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China eases restrictions in major move away from ‘zero-Covid’ after protests

Jennifer Jett is the Asia digital editor for NBC News, based in Hong Kong.

Olivia Guan contributed .

The announcement on Wednesday is the latest easing of restrictions after protesters in cities across the country demanded an end to a “zero-Covid” strategy that has made China an outlier among the world’s major economies. The strategy has been strongly backed by President Xi Jinping, who has touted China’s low death toll as evidence of the superiority of Communist Party rule.

Officials have defended the policy as necessary to save lives in a country where the fragile health care system could be overwhelmed by uncontrolled outbreaks. But they had already begun easing restrictions before the protests began late last month, announcing 20 “optimized” measures on Nov. 11 that aimed to minimize the impact on the economy and society.

The protests were the biggest show of public unrest China had seen in decades, and were quickly put down by the ruling Communist Party. But local officials have since further eased lockdowns and testing requirements in an effort to address frustration with the restrictions, which have created an atmosphere of anxiety and undermined the world’s second-largest economy.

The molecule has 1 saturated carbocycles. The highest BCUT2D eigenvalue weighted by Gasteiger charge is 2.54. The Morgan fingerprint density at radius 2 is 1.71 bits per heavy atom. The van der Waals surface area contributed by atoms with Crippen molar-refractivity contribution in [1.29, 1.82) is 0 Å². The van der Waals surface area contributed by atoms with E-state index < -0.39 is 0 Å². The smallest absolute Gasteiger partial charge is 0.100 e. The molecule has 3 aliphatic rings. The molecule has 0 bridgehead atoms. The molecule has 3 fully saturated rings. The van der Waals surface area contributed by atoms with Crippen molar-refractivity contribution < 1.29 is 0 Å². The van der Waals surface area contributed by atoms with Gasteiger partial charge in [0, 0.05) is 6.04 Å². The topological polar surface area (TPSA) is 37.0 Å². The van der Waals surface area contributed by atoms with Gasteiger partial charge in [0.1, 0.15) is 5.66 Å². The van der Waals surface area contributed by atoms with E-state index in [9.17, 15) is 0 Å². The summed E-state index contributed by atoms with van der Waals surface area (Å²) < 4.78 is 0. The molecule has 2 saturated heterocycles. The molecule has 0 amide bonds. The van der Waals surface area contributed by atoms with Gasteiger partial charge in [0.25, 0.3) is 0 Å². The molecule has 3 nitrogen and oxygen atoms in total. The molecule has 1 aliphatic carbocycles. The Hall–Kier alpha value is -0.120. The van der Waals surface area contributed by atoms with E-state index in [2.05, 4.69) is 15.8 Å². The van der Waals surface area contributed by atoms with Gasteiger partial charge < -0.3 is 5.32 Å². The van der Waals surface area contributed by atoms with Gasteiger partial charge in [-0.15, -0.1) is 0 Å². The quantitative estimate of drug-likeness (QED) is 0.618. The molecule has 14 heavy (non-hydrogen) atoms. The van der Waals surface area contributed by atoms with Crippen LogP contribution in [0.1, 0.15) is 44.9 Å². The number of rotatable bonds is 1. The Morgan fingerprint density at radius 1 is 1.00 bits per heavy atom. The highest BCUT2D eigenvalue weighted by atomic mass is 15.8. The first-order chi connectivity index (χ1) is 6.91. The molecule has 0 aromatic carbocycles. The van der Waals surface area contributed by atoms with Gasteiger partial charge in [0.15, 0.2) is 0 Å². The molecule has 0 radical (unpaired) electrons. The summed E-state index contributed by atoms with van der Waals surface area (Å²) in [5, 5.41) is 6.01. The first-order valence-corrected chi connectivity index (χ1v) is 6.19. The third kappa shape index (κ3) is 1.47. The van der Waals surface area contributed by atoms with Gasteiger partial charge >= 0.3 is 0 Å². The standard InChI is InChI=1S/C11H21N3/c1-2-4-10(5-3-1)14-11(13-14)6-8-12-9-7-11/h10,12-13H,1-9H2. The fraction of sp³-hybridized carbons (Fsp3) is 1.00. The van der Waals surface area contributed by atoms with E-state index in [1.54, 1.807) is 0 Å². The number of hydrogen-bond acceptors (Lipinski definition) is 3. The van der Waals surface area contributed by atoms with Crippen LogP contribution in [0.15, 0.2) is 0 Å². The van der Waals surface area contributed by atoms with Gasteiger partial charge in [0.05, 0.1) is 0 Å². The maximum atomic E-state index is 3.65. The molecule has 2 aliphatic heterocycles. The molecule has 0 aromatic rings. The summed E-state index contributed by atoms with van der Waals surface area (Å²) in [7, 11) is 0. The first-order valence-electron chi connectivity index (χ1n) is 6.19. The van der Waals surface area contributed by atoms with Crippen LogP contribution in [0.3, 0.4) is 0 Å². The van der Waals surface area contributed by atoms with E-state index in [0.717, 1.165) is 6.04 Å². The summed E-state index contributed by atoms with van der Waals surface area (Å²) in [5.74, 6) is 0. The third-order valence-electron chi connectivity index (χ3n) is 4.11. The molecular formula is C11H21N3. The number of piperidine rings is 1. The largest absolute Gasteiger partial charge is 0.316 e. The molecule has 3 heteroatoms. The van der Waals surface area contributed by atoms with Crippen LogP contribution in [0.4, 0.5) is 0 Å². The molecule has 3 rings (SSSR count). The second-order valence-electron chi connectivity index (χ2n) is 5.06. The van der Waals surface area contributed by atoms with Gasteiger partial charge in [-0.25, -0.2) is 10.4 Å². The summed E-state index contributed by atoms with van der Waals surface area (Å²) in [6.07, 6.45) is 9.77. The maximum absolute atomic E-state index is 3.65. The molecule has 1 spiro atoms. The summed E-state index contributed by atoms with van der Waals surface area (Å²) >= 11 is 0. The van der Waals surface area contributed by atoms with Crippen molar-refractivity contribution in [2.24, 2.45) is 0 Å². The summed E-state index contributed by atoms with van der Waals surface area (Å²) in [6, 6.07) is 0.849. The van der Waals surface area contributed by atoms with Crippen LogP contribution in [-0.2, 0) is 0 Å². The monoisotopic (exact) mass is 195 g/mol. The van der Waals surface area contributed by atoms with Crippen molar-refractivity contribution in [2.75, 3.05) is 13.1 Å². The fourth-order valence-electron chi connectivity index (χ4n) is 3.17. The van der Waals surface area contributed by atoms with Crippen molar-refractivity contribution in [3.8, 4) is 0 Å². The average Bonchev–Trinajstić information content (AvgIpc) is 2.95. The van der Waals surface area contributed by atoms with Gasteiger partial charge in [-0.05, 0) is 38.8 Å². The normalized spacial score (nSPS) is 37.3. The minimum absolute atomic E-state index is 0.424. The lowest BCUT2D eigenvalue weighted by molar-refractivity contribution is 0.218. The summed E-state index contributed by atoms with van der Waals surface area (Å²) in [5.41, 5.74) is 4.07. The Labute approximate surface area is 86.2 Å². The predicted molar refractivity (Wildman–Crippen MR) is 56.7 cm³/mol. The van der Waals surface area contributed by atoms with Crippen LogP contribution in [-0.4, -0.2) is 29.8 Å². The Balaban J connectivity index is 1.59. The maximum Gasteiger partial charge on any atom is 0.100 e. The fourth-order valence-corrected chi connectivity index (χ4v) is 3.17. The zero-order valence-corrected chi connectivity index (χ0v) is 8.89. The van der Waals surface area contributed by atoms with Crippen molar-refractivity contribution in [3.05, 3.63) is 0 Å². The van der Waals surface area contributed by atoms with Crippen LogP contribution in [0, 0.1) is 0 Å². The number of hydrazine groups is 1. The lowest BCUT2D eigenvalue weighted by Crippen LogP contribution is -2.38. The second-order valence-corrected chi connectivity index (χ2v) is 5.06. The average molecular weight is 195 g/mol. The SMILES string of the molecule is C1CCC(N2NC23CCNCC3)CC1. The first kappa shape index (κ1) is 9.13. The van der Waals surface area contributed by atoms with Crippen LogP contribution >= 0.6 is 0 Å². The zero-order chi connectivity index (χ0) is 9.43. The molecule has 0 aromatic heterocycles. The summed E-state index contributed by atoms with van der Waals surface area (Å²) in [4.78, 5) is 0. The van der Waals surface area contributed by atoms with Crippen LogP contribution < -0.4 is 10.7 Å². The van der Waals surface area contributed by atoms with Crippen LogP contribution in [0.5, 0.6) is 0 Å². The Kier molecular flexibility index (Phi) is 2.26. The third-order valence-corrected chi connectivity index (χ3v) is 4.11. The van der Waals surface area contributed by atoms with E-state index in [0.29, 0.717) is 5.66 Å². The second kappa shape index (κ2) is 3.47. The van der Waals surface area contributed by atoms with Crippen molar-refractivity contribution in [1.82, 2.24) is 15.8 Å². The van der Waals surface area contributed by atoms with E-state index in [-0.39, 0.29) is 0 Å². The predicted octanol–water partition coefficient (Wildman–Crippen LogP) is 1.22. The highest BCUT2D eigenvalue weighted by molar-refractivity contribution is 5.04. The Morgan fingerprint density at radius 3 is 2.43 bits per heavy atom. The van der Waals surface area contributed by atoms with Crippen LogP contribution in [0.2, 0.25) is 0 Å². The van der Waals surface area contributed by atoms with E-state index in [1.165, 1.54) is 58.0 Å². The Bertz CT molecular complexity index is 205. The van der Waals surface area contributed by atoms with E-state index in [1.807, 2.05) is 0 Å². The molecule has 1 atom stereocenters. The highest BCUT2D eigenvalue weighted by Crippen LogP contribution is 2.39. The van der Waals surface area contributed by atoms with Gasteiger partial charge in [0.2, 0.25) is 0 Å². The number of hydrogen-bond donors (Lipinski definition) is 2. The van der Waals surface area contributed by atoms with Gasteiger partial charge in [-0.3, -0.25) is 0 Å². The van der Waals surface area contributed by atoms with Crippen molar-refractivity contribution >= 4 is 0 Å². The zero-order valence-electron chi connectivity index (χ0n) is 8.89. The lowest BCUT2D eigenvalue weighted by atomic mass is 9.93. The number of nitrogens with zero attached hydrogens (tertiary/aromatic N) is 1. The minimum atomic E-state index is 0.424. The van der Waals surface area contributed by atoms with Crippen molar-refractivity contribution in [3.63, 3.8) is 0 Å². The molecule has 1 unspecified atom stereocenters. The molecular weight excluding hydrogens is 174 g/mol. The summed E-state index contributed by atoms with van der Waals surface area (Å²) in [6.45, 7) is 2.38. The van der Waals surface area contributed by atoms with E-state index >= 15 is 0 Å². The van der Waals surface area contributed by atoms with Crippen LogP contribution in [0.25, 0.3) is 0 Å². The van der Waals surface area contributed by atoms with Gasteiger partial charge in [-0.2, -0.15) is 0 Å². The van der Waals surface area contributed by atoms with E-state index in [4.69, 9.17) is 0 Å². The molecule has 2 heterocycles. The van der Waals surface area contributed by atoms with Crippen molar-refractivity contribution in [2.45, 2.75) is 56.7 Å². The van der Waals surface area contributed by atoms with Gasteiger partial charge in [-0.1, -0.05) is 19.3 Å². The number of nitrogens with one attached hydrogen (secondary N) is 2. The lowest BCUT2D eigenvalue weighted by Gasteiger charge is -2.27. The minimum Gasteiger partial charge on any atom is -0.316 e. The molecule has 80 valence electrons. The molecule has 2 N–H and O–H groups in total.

The National Health Commission’s statement on Wednesday did not mention the protests or any official end to the “zero-Covid” policy. But it did prohibit the blocking of fire exits during lockdowns, which protesters had suggested contributed to the death toll in an apartment fire in the western city of Urumqi on Nov. 24. (Officials denied the allegation.)

Other measures announced on Wednesday included the lifting of restrictions on the sale of cold medications, which had previously required name registration in order to root out potential infections. Lockdowns will be limited to five consecutive days if no new infections are discovered, and must be highly targeted.

Echoing earlier remarks by top officials, the National Health Commission noted that the new omicron variant was weaker but more transmissible than previous variants of the virus. It also emphasized the importance of inoculating China’s older population, whose relative undervaccination is one of the country’s biggest obstacles in transitioning to “living with the virus.”

Though still small by global standards, China has been reporting rising case numbers amid outbreaks driven by omicron. The National Health Commission said Wednesday there were 25,115 new infections nationwide, more than 80 percent of them asymptomatic.